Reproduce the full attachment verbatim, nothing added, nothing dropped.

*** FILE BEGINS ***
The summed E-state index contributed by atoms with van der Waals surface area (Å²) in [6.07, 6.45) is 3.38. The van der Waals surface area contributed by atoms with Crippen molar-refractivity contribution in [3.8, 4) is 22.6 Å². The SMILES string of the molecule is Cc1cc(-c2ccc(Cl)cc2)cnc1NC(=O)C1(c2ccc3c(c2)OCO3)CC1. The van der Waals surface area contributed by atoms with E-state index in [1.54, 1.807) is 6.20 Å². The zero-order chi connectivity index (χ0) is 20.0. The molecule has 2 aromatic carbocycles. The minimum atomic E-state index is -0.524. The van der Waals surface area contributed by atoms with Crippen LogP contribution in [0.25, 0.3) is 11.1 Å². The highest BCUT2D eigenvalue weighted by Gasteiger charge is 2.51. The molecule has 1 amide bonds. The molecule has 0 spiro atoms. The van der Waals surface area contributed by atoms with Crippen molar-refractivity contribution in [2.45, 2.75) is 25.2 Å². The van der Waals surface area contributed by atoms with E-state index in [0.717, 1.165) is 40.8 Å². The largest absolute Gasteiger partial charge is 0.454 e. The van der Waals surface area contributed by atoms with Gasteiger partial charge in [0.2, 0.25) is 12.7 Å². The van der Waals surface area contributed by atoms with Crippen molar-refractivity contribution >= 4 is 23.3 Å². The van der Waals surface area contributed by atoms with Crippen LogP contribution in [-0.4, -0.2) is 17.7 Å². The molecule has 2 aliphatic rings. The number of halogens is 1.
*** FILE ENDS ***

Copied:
The summed E-state index contributed by atoms with van der Waals surface area (Å²) in [6.07, 6.45) is 3.38. The van der Waals surface area contributed by atoms with Crippen molar-refractivity contribution in [3.8, 4) is 22.6 Å². The SMILES string of the molecule is Cc1cc(-c2ccc(Cl)cc2)cnc1NC(=O)C1(c2ccc3c(c2)OCO3)CC1. The van der Waals surface area contributed by atoms with E-state index in [1.54, 1.807) is 6.20 Å². The zero-order chi connectivity index (χ0) is 20.0. The molecule has 2 aromatic carbocycles. The minimum atomic E-state index is -0.524. The van der Waals surface area contributed by atoms with Crippen LogP contribution in [0.25, 0.3) is 11.1 Å². The highest BCUT2D eigenvalue weighted by Gasteiger charge is 2.51. The molecule has 1 amide bonds. The molecule has 0 spiro atoms. The van der Waals surface area contributed by atoms with Crippen molar-refractivity contribution in [2.45, 2.75) is 25.2 Å². The van der Waals surface area contributed by atoms with E-state index in [0.717, 1.165) is 40.8 Å². The largest absolute Gasteiger partial charge is 0.454 e. The van der Waals surface area contributed by atoms with Gasteiger partial charge in [0.2, 0.25) is 12.7 Å². The van der Waals surface area contributed by atoms with Crippen molar-refractivity contribution >= 4 is 23.3 Å². The van der Waals surface area contributed by atoms with Crippen LogP contribution in [-0.4, -0.2) is 17.7 Å². The molecule has 2 aliphatic rings. The number of halogens is 1.